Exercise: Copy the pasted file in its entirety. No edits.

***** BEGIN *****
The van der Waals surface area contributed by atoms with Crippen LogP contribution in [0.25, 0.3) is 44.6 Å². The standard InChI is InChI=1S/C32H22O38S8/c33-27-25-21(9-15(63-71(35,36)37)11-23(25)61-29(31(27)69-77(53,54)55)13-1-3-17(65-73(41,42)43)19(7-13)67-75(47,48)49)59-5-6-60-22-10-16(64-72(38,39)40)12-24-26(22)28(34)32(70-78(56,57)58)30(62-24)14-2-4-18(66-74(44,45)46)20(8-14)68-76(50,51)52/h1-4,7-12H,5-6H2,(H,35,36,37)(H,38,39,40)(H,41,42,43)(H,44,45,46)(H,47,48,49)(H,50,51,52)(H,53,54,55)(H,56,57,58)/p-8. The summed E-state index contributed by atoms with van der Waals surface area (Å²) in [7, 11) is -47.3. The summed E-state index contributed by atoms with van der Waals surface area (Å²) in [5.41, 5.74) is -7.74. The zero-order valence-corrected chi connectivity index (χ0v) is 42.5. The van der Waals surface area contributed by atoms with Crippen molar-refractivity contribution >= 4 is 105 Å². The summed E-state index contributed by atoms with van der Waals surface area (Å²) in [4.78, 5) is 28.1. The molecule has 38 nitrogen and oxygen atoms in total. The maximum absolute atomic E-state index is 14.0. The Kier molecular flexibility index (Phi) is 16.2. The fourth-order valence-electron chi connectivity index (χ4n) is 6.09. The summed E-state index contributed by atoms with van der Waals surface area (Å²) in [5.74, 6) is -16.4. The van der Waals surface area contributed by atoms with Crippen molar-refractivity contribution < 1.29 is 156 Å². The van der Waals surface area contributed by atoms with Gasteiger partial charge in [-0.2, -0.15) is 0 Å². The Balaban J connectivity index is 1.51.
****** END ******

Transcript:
The van der Waals surface area contributed by atoms with Crippen LogP contribution in [0.25, 0.3) is 44.6 Å². The standard InChI is InChI=1S/C32H22O38S8/c33-27-25-21(9-15(63-71(35,36)37)11-23(25)61-29(31(27)69-77(53,54)55)13-1-3-17(65-73(41,42)43)19(7-13)67-75(47,48)49)59-5-6-60-22-10-16(64-72(38,39)40)12-24-26(22)28(34)32(70-78(56,57)58)30(62-24)14-2-4-18(66-74(44,45)46)20(8-14)68-76(50,51)52/h1-4,7-12H,5-6H2,(H,35,36,37)(H,38,39,40)(H,41,42,43)(H,44,45,46)(H,47,48,49)(H,50,51,52)(H,53,54,55)(H,56,57,58)/p-8. The summed E-state index contributed by atoms with van der Waals surface area (Å²) in [7, 11) is -47.3. The summed E-state index contributed by atoms with van der Waals surface area (Å²) in [5.41, 5.74) is -7.74. The zero-order valence-corrected chi connectivity index (χ0v) is 42.5. The van der Waals surface area contributed by atoms with Crippen molar-refractivity contribution >= 4 is 105 Å². The summed E-state index contributed by atoms with van der Waals surface area (Å²) in [4.78, 5) is 28.1. The molecule has 38 nitrogen and oxygen atoms in total. The maximum absolute atomic E-state index is 14.0. The Kier molecular flexibility index (Phi) is 16.2. The fourth-order valence-electron chi connectivity index (χ4n) is 6.09. The summed E-state index contributed by atoms with van der Waals surface area (Å²) in [5.74, 6) is -16.4. The van der Waals surface area contributed by atoms with Crippen molar-refractivity contribution < 1.29 is 156 Å². The van der Waals surface area contributed by atoms with Gasteiger partial charge in [-0.2, -0.15) is 0 Å². The Balaban J connectivity index is 1.51.